Packing for 6 months in Spain

Before I left for my study abroad, I found many packing lists, but they all lacked in specificity. Below is a less general packing guide that may be instrumental to starting out your adventure relaxed–the necessary, the nice, and the excessive for a North American girl studying abroad for 6 months or more in Spain.

Remember, even if you’ve never been outside of the country, not to worry, Europe has stores, too. If you don’t pack sunscreen and decide later you don’t want to age prematurely, hope is not lost.


The Necessary:

  • Plenty of underwear (socks are more expensive in Spain)
  • 4 dresses
  • 3 pairs of jeans
  • 10 shirts
  • 3 pairs of shorts
  • 3 skirts (1 maxi)
  • 2 light jackets
  • 2-3 pairs of shoes
  • Workout clothes, if you workout
  • Towel 
  • Packable down jacket — even if you are going somewhere warm, bring this, bring this, bring this.
  • Bathing suit
  • Concealable strap for passport, money while traveling
  • Headphones (if you prefer Bluetooth headphones and are going to a smaller city, they are hard to find, and it’s better to consult your friend Amazon España if you lose your wireless Beats in the airport like I did)
  • Reusable bag for laundry/groceries – I brought one for laundry and bought one for groceries there. Plastic bags at grocery stores are an extra 5 cents. Save a euro while you’re there, and don’t contribute to the dwindling health of the Earth when you don’t have to.
  • Currency — even if you have a travel card, get some cash in Euros. If you are responsible enough to do this with a few days’ notice, your bank is the cheapest way to exchange your money. If you wait to do it at the airport, you will have the highest charges to exchange. Many places in smaller cities don’t accept cards. If you don’t have cash, ask if they accept cards before you order your wine.
  • Neck pillow — I was stubborn about this one and insisted I would tough it out so I wouldn’t bring one more thing. This was a mistake, and in my connecting flight I ended up spending $25 on a mediocre one I later threw away for something better. Get a thinner one so you aren’t sitting at an 80 degree angle for 8 hours.
  • Electronics (laptop and charger, phone with multiple chargers)
  • Outlet adapters for whatever continent you are visiting, you may also need a more heavy duty one to power any hair iron or dryer that requires more power. 
  • Toiletries, hygiene things (see: make-up, hair products, hair tools, deodorant, toothpaste/brush, bobby pins, hair ties, etc.) Most make up brands are available abroad for about the same price, but this is less true for hair products.
  • Medical things — pain medicine, allergy medicine (new places, new plants), band-aids, Neosporin, Peptobismol, Nyquil, etc.

The Nice: (Note: Some Nice enough to be Necessary)

  • Portable charger 
  • Journal — cool even if you aren’t a sentimental person. Write down the names of places you go. It could be helpful for a friend later.
  • Plastic bags — these come in handy more than you’d think. Even though there are obviously some in the grocery stores, they aren’t as good of quality.
  • Sunscreen, Aftersun lotion — you can also buy it in Spain for about the same price, but insider tip–this is available at pharmacies (farmacías) and larger athletic stores only. Pharmacies are usually open daily from 8AM-10PM. They are marked by a green cross and are everywhere.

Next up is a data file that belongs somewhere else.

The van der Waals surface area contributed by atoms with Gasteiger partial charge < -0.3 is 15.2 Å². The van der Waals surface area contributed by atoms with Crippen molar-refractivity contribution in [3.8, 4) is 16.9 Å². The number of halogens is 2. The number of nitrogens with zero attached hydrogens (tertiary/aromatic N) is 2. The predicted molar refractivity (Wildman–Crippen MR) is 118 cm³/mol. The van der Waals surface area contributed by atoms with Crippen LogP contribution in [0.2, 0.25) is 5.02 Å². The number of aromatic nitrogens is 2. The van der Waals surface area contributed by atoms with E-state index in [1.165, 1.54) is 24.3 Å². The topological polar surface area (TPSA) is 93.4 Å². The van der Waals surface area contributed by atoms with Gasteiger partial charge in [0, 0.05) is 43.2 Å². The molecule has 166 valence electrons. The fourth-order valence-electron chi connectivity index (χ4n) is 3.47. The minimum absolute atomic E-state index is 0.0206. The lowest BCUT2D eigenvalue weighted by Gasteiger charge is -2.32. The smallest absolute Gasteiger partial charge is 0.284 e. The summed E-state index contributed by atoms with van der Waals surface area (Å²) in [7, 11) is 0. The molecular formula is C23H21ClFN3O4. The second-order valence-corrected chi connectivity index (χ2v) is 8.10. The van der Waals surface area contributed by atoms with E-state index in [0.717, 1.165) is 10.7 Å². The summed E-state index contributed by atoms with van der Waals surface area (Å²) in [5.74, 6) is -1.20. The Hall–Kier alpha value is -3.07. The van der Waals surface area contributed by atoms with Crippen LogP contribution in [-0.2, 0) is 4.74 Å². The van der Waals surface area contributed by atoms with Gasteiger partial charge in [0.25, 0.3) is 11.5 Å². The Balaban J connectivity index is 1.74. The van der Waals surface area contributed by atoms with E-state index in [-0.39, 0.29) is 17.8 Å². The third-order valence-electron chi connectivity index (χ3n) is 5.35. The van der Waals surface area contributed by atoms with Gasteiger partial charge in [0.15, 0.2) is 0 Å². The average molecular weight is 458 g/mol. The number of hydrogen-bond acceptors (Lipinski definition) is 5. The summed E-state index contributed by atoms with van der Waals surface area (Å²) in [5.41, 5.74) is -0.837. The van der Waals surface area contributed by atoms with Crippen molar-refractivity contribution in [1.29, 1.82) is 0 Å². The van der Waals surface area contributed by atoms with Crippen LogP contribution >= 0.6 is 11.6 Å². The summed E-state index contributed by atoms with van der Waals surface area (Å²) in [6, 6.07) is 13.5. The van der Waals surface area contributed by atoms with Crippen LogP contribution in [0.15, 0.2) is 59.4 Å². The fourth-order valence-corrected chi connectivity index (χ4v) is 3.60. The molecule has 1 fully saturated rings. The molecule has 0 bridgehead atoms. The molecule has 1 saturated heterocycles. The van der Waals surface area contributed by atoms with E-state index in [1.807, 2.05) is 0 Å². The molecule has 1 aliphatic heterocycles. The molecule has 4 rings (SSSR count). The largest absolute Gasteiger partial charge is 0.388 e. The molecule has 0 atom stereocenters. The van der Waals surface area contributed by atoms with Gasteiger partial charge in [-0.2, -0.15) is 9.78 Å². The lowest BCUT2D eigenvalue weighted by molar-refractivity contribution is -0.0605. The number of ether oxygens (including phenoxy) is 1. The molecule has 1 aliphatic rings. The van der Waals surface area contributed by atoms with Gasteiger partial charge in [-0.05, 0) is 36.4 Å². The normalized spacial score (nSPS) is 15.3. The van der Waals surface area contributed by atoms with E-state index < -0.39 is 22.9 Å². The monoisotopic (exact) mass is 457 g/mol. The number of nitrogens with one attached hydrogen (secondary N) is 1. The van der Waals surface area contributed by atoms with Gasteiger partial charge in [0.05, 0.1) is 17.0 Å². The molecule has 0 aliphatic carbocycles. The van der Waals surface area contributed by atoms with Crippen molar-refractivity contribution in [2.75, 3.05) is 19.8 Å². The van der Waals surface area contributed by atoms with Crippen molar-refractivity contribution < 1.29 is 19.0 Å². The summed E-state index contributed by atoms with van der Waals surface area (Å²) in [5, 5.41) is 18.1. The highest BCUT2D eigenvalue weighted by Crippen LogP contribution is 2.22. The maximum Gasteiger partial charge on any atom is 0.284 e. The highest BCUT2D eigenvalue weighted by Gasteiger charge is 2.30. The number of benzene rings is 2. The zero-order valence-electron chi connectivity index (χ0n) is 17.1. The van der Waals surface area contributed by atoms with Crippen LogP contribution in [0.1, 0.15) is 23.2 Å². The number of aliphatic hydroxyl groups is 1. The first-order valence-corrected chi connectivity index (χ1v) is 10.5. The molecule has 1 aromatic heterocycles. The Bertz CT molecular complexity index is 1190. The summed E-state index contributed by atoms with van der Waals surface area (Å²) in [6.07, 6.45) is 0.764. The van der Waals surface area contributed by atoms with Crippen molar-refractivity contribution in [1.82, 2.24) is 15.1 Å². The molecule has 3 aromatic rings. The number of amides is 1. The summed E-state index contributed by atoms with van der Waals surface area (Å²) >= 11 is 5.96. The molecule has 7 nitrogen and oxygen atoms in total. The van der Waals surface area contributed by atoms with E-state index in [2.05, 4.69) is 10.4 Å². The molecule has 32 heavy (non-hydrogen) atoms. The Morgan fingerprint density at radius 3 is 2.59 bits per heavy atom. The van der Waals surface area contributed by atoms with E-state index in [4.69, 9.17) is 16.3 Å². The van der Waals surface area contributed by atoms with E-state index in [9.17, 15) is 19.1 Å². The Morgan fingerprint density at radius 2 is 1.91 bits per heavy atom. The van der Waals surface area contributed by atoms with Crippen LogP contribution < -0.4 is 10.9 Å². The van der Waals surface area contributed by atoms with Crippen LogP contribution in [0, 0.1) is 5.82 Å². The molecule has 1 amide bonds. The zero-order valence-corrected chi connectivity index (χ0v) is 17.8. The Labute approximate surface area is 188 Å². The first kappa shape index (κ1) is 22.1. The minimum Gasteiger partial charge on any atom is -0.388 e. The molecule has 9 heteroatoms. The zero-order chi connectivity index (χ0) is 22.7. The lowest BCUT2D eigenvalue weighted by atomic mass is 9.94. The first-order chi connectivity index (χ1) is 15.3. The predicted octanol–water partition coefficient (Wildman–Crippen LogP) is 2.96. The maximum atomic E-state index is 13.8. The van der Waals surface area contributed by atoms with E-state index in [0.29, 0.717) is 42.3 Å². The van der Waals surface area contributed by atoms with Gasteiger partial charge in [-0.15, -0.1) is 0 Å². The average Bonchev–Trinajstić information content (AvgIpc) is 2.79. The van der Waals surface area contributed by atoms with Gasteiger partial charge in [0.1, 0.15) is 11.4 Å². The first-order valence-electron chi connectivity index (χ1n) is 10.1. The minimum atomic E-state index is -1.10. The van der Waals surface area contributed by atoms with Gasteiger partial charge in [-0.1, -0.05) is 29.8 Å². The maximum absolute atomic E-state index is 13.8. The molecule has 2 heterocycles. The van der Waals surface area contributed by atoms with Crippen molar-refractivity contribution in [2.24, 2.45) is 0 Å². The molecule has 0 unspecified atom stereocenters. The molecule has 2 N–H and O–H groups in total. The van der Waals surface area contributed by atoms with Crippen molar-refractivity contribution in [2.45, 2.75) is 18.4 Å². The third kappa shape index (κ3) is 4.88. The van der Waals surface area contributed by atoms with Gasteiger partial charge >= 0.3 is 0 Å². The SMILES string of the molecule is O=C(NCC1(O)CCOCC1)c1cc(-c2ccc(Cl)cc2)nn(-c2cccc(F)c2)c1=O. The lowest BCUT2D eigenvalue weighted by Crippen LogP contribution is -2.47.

• Travel guide — it’s much better than relying on google later
  • Photos of some people you like a lot — you aren’t too cool for it. Bring some photos. It’s cute.
  • Small padlock — if you are going to travel in hostels (which will be some of the best nights of your life if you opt to do it while in Europe), bring a combination lock with a thinner piece that will fit into small lockers, which are typical.
  • Cheap flipflops to shower in at hostels or shady bathrooms
  • Key ring — for your new apartment keys
  • Vibrator — this is your decision, but to be realistic, you might want this, especially if you’re in a long distance relationship. Or if you want TSA to have a more interesting bag inspection. Put it in your checked bag. Don’t forget the charger.
  • Toilet paper — take a handful from the airport and put it in a pocket of your carry-on, and when you get to Spain, keep a packet of them in your purse. A lot of bathrooms are curiously lacking.
  • Peanut butter — if you’re a fan, it is expensive in Spain

The Excessive:

  • Bed sheets — My program insisted I should have to bring these. This didn’t turn out to be true, and they weighed a lot in my bag. On the off-chance your apartment doesn’t provide them, it is cheaper to buy them there.
  • Flashlight — you probably have a cellphone
  • Language dictionary — see “Flashlight”
  • Water bottle — most people don’t drink the water in certain regions of Spain, you buy it from the store, so using your Nalgene won’t be so convenient


  • As you get it all together for your exciting journey ahead, there are a few other things to keep in mind:
    • Your checked bag should weigh at or under 50 pounds unless you want your wallet to be raped at the airport. Bring heavy things, if they are plane-approved, in your carry-on.
    • Snacks from home are rad / Even if it’s not awesome / Airport prices suck

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